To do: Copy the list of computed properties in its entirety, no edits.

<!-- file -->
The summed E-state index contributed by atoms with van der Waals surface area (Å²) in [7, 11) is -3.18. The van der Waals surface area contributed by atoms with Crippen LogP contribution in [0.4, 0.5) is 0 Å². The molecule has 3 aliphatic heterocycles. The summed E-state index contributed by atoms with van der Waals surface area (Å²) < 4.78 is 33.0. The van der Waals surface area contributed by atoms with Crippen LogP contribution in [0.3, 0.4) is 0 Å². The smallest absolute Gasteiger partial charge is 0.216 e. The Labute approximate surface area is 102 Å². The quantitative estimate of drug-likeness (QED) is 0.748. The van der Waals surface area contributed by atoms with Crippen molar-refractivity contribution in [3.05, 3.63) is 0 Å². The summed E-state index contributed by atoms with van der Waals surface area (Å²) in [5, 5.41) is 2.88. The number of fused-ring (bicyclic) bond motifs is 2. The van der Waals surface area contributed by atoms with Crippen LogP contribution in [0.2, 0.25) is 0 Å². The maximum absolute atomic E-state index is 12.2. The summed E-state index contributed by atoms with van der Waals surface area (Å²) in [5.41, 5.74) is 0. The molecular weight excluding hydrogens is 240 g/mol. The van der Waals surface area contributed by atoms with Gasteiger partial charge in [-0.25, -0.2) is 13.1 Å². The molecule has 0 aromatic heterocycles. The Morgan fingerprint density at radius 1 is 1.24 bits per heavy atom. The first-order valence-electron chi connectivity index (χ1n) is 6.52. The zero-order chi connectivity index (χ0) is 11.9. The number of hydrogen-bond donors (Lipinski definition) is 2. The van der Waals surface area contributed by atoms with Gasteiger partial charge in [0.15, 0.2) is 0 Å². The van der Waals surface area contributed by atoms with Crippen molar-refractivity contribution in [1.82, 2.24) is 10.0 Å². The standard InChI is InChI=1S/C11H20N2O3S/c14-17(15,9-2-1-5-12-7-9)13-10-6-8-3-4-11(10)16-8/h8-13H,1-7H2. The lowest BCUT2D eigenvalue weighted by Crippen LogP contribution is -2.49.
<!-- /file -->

The summed E-state index contributed by atoms with van der Waals surface area (Å²) in [7, 11) is -3.18. The van der Waals surface area contributed by atoms with Crippen LogP contribution in [0.4, 0.5) is 0 Å². The molecule has 3 aliphatic heterocycles. The summed E-state index contributed by atoms with van der Waals surface area (Å²) < 4.78 is 33.0. The van der Waals surface area contributed by atoms with Crippen LogP contribution in [0.3, 0.4) is 0 Å². The smallest absolute Gasteiger partial charge is 0.216 e. The Labute approximate surface area is 102 Å². The quantitative estimate of drug-likeness (QED) is 0.748. The van der Waals surface area contributed by atoms with Crippen molar-refractivity contribution in [3.05, 3.63) is 0 Å². The summed E-state index contributed by atoms with van der Waals surface area (Å²) in [5, 5.41) is 2.88. The number of fused-ring (bicyclic) bond motifs is 2. The van der Waals surface area contributed by atoms with Crippen LogP contribution in [0.2, 0.25) is 0 Å². The maximum absolute atomic E-state index is 12.2. The summed E-state index contributed by atoms with van der Waals surface area (Å²) in [5.41, 5.74) is 0. The molecular weight excluding hydrogens is 240 g/mol. The van der Waals surface area contributed by atoms with Gasteiger partial charge in [-0.25, -0.2) is 13.1 Å². The molecule has 0 aromatic heterocycles. The Morgan fingerprint density at radius 1 is 1.24 bits per heavy atom. The first-order valence-electron chi connectivity index (χ1n) is 6.52. The zero-order chi connectivity index (χ0) is 11.9. The number of hydrogen-bond donors (Lipinski definition) is 2. The van der Waals surface area contributed by atoms with Gasteiger partial charge in [0.15, 0.2) is 0 Å². The van der Waals surface area contributed by atoms with Crippen molar-refractivity contribution in [1.82, 2.24) is 10.0 Å². The standard InChI is InChI=1S/C11H20N2O3S/c14-17(15,9-2-1-5-12-7-9)13-10-6-8-3-4-11(10)16-8/h8-13H,1-7H2. The lowest BCUT2D eigenvalue weighted by Crippen LogP contribution is -2.49.